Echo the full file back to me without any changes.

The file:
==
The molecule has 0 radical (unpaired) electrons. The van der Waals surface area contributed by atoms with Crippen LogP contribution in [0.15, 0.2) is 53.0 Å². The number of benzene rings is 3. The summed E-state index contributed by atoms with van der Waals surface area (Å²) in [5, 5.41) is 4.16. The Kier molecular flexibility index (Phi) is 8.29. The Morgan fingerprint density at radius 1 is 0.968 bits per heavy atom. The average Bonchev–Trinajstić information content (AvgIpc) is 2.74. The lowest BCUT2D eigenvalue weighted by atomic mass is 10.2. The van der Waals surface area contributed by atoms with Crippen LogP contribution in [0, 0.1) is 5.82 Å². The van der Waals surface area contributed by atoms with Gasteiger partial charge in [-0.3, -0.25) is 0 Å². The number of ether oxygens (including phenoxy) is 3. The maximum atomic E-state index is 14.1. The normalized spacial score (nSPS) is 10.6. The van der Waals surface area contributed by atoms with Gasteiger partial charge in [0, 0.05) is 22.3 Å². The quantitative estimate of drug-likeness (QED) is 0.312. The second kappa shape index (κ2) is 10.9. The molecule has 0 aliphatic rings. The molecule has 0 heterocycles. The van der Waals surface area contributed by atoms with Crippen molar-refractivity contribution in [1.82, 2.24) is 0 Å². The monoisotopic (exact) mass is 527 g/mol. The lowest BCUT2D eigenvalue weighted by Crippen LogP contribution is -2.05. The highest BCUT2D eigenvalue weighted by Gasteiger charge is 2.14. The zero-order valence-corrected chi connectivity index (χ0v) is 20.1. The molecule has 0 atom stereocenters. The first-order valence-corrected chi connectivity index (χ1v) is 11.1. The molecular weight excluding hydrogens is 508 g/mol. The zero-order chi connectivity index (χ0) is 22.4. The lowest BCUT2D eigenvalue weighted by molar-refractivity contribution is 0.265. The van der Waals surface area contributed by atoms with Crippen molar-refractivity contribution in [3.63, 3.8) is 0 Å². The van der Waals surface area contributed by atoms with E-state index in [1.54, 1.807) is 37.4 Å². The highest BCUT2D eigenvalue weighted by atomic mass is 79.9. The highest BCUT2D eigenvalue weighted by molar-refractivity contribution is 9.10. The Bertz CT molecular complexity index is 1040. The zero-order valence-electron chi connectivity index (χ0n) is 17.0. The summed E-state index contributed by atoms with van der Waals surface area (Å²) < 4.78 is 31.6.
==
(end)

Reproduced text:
The molecule has 0 radical (unpaired) electrons. The van der Waals surface area contributed by atoms with Crippen LogP contribution in [0.15, 0.2) is 53.0 Å². The number of benzene rings is 3. The summed E-state index contributed by atoms with van der Waals surface area (Å²) in [5, 5.41) is 4.16. The Kier molecular flexibility index (Phi) is 8.29. The Morgan fingerprint density at radius 1 is 0.968 bits per heavy atom. The average Bonchev–Trinajstić information content (AvgIpc) is 2.74. The lowest BCUT2D eigenvalue weighted by atomic mass is 10.2. The van der Waals surface area contributed by atoms with Crippen LogP contribution in [0, 0.1) is 5.82 Å². The van der Waals surface area contributed by atoms with Gasteiger partial charge in [-0.3, -0.25) is 0 Å². The number of ether oxygens (including phenoxy) is 3. The maximum atomic E-state index is 14.1. The normalized spacial score (nSPS) is 10.6. The van der Waals surface area contributed by atoms with Gasteiger partial charge in [0, 0.05) is 22.3 Å². The quantitative estimate of drug-likeness (QED) is 0.312. The second kappa shape index (κ2) is 10.9. The molecule has 0 aliphatic rings. The molecule has 0 heterocycles. The van der Waals surface area contributed by atoms with Crippen molar-refractivity contribution in [1.82, 2.24) is 0 Å². The monoisotopic (exact) mass is 527 g/mol. The lowest BCUT2D eigenvalue weighted by Crippen LogP contribution is -2.05. The highest BCUT2D eigenvalue weighted by Gasteiger charge is 2.14. The zero-order valence-corrected chi connectivity index (χ0v) is 20.1. The molecule has 0 atom stereocenters. The first-order valence-corrected chi connectivity index (χ1v) is 11.1. The molecular weight excluding hydrogens is 508 g/mol. The zero-order chi connectivity index (χ0) is 22.4. The lowest BCUT2D eigenvalue weighted by molar-refractivity contribution is 0.265. The van der Waals surface area contributed by atoms with Crippen molar-refractivity contribution in [3.63, 3.8) is 0 Å². The van der Waals surface area contributed by atoms with E-state index in [1.54, 1.807) is 37.4 Å². The highest BCUT2D eigenvalue weighted by atomic mass is 79.9. The highest BCUT2D eigenvalue weighted by molar-refractivity contribution is 9.10. The Bertz CT molecular complexity index is 1040. The zero-order valence-electron chi connectivity index (χ0n) is 17.0. The summed E-state index contributed by atoms with van der Waals surface area (Å²) < 4.78 is 31.6.